Dr. Casey Means: So that is really what Levels is all about is giving people that awareness and that visibility so they can make better choices because, at the end of the day, if you keep your blood sugar more stable and less frequent and less high spikes, you’re going to be better off in terms of maintaining your long-term metabolic fitness and keeping your cells insulin sensitive and reaping all the benefits of a functional metabolic system and producing energy properly in the body.
Krysta Huber: First, thank you for that explanation. It was fantastic. You really covered all of the key details without losing us in terms of the science, and I know some of this can get complex. We were talking before the episode and just something that I find among clients, among people that reach out to me on social media, there’s a lot of overwhelm over, like, “I could track this thing. I could track my sleep. I should track my stress levels. I could …” and all this amazing technology. Like the fact that we have this technology, as you pointed out, it’s amazing because now we can finally do something with it. I think to me, in my personal experience over the last two weeks, that was where I felt like Levels is helping me answer some questions. Because while I consider a lot of the food choices I make relatively healthy, like I’m not the type of coach out there who is eliminating things completely from my diet unless like there’s a sensitivity going on, and I’m not the type of person that has a list of foods deeming them as good and bad. I always put that in air quotes for people because it’s so specific to who you are.
Krysta Huber: Interestingly, you mentioned briefly sleep, you mentioned just chronic stress, those two have been very clear for me in tracking and looking at the Levels app. I’ve seen really specific changes and what’s interesting is like I’ll notice I might have eaten, but then I will track if I have an event like recording a podcast, going to workout. If I’m rushing to do something, that’s been one of the things that I’ve immediately seen spike. I knew that was going on just because of my own personal education around nutrition, but like I care about this stuff to a degree that it’s my profession, and same with you. So for the average person out there who’s just trying to get healthier, where do you recommend that they start if they feel like they think that they might have cues that this could be something they should dive into a little bit more, but how can they really unpack that so that it doesn’t feel so overwhelming, if that makes sense?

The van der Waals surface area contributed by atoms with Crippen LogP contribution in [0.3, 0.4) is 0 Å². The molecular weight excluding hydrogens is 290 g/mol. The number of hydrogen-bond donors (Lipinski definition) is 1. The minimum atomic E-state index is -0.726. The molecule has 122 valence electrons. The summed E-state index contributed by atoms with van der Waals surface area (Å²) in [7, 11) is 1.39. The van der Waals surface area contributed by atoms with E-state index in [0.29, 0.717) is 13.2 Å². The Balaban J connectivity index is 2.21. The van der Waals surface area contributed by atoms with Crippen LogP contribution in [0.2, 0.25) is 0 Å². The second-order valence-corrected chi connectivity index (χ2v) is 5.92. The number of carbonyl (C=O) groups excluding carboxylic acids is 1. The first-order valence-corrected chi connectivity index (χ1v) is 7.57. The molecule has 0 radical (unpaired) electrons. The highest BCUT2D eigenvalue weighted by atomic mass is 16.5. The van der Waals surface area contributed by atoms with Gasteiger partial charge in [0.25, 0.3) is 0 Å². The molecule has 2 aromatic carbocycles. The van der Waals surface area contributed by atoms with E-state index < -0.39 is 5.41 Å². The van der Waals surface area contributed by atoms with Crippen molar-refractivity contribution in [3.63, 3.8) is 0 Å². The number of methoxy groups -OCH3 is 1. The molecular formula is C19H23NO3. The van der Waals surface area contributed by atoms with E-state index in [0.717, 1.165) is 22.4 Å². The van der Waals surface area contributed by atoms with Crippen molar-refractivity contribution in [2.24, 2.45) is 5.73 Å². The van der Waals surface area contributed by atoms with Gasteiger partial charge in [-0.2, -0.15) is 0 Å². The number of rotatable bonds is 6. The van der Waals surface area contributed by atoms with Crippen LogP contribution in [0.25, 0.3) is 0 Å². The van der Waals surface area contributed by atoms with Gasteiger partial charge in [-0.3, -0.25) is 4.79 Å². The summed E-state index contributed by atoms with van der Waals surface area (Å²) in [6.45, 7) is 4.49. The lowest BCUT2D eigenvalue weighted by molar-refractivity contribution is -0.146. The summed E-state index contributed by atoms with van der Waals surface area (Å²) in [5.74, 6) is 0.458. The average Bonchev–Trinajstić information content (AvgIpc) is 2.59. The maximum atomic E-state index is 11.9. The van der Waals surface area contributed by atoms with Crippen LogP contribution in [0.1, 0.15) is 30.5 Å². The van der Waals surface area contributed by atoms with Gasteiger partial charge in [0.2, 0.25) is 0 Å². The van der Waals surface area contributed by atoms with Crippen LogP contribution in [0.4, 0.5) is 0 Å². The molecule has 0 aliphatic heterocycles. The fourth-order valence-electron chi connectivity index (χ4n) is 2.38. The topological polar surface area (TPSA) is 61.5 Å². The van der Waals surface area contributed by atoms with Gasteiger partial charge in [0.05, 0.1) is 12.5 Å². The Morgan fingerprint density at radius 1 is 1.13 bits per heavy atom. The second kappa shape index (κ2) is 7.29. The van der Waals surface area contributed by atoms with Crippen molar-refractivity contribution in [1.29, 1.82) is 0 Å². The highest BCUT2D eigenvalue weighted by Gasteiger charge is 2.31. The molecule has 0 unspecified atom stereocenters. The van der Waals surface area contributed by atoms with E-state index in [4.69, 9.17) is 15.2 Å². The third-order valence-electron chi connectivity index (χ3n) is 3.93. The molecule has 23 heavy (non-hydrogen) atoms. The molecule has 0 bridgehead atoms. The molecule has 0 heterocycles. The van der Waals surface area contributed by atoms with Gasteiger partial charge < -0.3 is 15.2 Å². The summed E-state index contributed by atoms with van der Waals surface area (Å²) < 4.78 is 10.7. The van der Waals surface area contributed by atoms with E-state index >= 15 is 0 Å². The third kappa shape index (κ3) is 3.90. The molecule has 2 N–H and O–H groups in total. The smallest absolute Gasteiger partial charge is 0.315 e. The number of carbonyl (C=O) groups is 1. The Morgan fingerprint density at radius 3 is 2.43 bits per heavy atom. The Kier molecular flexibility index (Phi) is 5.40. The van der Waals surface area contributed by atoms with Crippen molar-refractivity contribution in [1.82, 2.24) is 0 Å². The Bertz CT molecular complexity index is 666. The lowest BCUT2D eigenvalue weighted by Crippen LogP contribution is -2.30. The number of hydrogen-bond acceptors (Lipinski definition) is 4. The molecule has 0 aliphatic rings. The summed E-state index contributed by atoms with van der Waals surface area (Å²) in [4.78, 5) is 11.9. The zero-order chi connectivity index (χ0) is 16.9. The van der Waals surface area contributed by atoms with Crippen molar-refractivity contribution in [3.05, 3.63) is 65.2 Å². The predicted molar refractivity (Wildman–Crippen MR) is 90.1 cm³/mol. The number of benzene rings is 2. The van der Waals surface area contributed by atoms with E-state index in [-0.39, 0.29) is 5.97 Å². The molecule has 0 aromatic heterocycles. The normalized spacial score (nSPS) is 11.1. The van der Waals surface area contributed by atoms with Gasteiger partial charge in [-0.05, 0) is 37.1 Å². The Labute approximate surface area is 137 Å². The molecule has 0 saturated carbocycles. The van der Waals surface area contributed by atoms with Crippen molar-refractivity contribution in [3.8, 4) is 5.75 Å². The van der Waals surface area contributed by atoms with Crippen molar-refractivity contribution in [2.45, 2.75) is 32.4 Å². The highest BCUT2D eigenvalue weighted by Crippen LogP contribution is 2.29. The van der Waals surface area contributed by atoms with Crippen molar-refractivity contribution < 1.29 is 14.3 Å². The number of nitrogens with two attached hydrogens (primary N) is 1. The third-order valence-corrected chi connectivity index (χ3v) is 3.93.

Dr. Casey Means: Yeah. So I think in terms of understanding, I guess, first of all, whether it is something you need to be focusing on. So is there a problem with my metabolic health? Like, that’s a really interesting question because, right now, the way that we, in the doctor’s office, diagnose metabolic problems really is just as simple as a fasting glucose check once a year. Like this one time point, out of 365 days, 24 hours a day of your blood sugar, and that’s being used to tell you whether the core fundamental pathway of your body that generates essentially as the foundation for all health is okay. It’s really a strange system, especially because we know how dynamic these numbers are. If I get a terrible night’s sleep and eat crappy and don’t exercise and I’m stressed, my fasting blood sugar is sometimes 10 or 15 points higher than it is on days when I’m really on point with all of my health behaviors.
Dr. Casey Means: So it’s meaningless in a lot of ways. It has meaning in the sense that it can give a risk stratification of like, “You’re definitely in a bucket of pre-diabetes or you’re definitely in a bucket of having diabetes or you’re in a bucket of not having diabetes.” But other than that, it’s not very helpful for helping us optimize our health. So many physicians are moving towards other testing to basically better understand early signs of metabolic dysfunction and one of those is like a fasting insulin check, which you can ask your doctor for, but it’s not something that’s ordered in standard practice. Because, like we were talking about earlier, that insulin is going to become high and overcompensate for early insulin resistance for a long time.